Completing a marathon is a supreme achievement, but at the end of the day, is running marathons healthy? Find out the answer to this question and much more.
There is a great feeling of accomplishment and pride when you can tell others that you’ve completed a marathon. Running 26.2 miles non-stop is a supreme feat of physical endurance and strength, but there is debate about whether marathons are healthy. Overall, there are some health benefits to running a marathon, including living longer.
So yes, running marathons are healthy. However, it’s not that simple.
The Health Benefits Of Running Marathons
There are numerous health benefits to running marathons. However, most of your benefits will come from the preparation rather than the actual marathon. A marathon is a singular event, a test of endurance; it’s during the preparation stage that your body grows stronger.
You’ll develop improved muscular endurance and cardiovascular fitness. The preparation phase also helps burn fat which often results in weight loss while building muscle. Other benefits include improved mental focus, sleep, and reduced anxiety.
For those who struggle with staying disciplined, marathon training can help. Training for a marathon is a great way to stick to a new diet or just become used to sticking with uncomfortable routines. This is an invaluable skill that can lead to success in every area of your life.
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The Health Risks Of Running Marathons
While, for the most part, running marathons is a healthy activity, there are some risks and drawbacks. For those who’ve not prepared properly for a marathon, it can even potentially be life-threatening – although this is rare.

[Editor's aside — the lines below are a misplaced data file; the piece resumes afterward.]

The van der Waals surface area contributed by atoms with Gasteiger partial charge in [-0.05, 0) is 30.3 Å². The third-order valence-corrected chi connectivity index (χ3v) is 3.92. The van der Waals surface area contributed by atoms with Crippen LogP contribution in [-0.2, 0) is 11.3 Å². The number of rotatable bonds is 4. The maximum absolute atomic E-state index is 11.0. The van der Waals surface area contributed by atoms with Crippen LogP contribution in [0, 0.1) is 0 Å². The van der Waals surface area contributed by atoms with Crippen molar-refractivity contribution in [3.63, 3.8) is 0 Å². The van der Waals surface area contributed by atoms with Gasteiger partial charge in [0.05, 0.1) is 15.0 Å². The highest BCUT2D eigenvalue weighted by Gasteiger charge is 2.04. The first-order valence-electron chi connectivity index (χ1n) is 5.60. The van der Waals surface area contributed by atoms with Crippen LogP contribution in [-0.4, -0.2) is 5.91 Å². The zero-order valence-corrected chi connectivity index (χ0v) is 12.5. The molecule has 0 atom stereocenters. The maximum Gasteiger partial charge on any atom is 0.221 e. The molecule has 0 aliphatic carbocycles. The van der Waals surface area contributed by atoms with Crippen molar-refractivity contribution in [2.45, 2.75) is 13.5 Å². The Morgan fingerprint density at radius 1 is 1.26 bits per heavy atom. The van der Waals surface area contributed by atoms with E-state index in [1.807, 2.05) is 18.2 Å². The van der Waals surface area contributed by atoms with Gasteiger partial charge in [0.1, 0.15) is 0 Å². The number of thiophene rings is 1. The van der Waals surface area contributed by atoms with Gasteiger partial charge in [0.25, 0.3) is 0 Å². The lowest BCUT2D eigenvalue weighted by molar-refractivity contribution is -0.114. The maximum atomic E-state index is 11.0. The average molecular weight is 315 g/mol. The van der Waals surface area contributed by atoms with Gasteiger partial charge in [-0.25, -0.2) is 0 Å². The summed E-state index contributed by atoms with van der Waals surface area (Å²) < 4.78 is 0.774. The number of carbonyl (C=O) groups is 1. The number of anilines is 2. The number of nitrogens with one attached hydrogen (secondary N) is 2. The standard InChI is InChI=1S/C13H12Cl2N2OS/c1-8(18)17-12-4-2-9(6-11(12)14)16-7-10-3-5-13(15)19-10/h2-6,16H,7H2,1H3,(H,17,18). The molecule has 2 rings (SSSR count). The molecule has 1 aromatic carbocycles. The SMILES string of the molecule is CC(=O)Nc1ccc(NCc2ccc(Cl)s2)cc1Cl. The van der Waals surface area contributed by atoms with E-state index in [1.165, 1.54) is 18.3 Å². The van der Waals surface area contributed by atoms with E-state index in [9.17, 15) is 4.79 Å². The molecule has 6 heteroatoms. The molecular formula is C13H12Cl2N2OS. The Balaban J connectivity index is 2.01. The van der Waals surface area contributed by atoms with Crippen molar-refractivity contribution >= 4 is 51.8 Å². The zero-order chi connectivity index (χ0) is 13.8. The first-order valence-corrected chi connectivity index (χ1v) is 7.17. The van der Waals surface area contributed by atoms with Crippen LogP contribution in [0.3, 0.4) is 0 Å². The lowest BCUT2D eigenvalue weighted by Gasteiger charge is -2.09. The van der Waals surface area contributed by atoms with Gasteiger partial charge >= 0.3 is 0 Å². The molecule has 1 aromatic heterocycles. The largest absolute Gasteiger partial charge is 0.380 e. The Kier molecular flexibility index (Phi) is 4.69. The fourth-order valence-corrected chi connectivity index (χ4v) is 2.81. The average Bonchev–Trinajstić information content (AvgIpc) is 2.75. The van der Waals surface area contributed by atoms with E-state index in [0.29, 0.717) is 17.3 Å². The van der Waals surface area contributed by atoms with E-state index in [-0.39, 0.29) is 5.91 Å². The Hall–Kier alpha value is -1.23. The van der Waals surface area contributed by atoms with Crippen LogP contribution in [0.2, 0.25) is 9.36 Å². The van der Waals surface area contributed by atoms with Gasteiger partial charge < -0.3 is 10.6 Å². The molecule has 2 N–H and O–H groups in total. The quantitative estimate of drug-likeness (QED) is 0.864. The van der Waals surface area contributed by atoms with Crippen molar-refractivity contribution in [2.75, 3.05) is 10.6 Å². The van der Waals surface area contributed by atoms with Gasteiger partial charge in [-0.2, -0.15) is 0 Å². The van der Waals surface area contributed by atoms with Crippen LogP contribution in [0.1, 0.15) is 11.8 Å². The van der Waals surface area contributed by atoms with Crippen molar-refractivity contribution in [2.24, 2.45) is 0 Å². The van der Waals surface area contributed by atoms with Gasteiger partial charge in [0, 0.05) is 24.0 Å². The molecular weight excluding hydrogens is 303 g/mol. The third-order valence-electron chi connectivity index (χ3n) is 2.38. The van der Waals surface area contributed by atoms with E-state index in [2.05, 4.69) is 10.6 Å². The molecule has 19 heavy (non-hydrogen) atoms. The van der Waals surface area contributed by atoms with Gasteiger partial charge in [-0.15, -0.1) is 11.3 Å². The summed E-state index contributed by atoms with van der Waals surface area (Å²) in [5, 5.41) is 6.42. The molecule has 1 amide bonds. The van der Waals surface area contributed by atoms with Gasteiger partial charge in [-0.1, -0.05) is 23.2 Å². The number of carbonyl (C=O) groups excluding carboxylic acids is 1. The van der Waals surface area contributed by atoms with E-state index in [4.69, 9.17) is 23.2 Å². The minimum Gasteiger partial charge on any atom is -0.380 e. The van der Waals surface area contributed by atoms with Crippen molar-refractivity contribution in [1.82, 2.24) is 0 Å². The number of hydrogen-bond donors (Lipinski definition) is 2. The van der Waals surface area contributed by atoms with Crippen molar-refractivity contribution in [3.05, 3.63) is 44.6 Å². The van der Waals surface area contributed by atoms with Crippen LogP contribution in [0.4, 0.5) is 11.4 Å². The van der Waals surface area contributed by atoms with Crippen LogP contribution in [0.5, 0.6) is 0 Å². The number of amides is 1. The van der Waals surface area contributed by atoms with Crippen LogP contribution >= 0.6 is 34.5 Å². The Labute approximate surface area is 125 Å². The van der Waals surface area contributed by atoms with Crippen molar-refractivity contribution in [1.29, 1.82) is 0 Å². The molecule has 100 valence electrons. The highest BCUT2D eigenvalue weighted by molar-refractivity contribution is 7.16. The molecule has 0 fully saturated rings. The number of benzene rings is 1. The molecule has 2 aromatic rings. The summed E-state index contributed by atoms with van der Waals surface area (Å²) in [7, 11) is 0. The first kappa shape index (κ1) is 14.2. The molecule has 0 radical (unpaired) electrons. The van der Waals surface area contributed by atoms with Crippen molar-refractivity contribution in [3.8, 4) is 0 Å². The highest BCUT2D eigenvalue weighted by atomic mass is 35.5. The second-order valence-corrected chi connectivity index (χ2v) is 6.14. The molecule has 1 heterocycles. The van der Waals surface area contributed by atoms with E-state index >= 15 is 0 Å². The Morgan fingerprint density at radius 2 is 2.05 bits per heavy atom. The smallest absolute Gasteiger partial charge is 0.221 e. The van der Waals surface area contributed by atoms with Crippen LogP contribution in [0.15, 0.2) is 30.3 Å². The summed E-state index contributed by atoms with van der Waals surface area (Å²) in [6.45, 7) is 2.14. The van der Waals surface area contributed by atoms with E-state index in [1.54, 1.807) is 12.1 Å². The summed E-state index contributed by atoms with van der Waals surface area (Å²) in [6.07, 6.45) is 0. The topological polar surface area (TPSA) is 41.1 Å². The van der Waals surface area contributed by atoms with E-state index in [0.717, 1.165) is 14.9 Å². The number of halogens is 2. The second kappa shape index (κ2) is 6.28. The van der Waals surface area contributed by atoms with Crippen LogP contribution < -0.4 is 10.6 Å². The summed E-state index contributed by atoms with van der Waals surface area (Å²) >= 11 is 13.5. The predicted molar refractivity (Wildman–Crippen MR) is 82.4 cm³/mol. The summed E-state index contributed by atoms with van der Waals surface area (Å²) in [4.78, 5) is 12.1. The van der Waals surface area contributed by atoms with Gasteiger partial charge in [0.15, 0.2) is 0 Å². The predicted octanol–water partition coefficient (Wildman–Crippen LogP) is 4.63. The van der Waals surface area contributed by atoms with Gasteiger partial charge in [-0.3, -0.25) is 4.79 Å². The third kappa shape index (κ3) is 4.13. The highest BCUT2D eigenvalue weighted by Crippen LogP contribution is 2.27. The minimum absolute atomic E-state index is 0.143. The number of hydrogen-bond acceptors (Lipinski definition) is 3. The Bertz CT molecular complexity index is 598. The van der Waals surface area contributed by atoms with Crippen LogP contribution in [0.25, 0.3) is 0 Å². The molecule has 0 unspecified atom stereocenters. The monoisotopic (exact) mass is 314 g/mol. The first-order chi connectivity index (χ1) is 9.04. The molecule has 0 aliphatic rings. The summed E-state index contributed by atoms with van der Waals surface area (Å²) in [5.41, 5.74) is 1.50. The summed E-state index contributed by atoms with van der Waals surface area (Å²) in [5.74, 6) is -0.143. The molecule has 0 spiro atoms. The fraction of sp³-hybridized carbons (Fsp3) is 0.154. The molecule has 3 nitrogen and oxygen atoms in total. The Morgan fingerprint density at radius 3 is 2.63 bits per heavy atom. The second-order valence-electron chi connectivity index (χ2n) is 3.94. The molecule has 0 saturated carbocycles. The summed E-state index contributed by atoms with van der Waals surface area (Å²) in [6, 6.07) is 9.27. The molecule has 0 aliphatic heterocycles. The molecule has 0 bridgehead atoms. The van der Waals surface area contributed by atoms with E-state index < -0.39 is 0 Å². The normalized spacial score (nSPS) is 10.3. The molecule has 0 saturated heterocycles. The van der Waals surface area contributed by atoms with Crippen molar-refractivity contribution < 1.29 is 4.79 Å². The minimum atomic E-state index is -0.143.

If you just began running three weeks ago and can barely run three miles, the act of trying to run a marathon could endanger your health. People with certain health conditions or a history of specific injuries are in more danger while running marathons.
For example, someone with a heart condition or history of leg injuries such as torn ACL or shin splints may want to avoid running in marathons as the risk of injury could be greater than running or walking at shorter distances.
Training for a marathon can also lead to conditions such as tendonitis, muscle strains, chronic fatigue, and iliotibial band syndrome due to training that’s too intense for your body to handle.
Marathon runners can also experience conditions such as hernias. If a runner develops a hernia during a marathon, it might be possible to finish the race with no danger. However, should the hernia begin to cause compromised blood flow to bowel tissue, it can quickly become a medical emergency.
For some runners, who’ve developed the mentality of “pushing through pain,” this can cause them not to take painful symptoms of serious conditions as seriously as they should. This “no pain, no gain” mentality can sometimes backfire, leading to bad outcomes.
It’s always wiser to stop an activity when experiencing a sharp or deliberating pain rather than push through; recognizing the normal discomforts of running versus the alarming symptoms of more serious conditions is another benefit one can only get through proper training.
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How To Minimize Risks
You can do a few things to minimize your chances of becoming injured while running a marathon.
The first thing is to ensure you’ve given yourself enough time to train. Rushing into a marathon after only a few days or weeks of training can be a recipe for disaster. Just how much time a person needs to train can vary based on their individual physical conditioning.
It’s also very important to wear well-fitted footwear that’s not too worn down. Worn footwear during a marathon can lead to injuries and accidents.
It would help if you also built up mileage at a steady pace that’s not too fast or too slow.
While they can be expensive, a personal trainer with the right credentials and experience can better gauge where you are physically and how much more you need to train before running a marathon. A trained professional can also analyze your running form and help you make corrections where needed.
Your trainer will likely recommend crosstraining activities to help you build endurance. Exercises such as swimming are fantastic for runners as they build muscle, endurance, and lung strength, without impacting your knees and joints.
Finally, warming up and cooling down after a run is vital. Stretching and light exercise before a run can activate your muscles, helping them function better during a marathon. Also, following a marathon, cool-down exercises and stretches can help reduce soreness and stiffness, which can be debilitating the day after.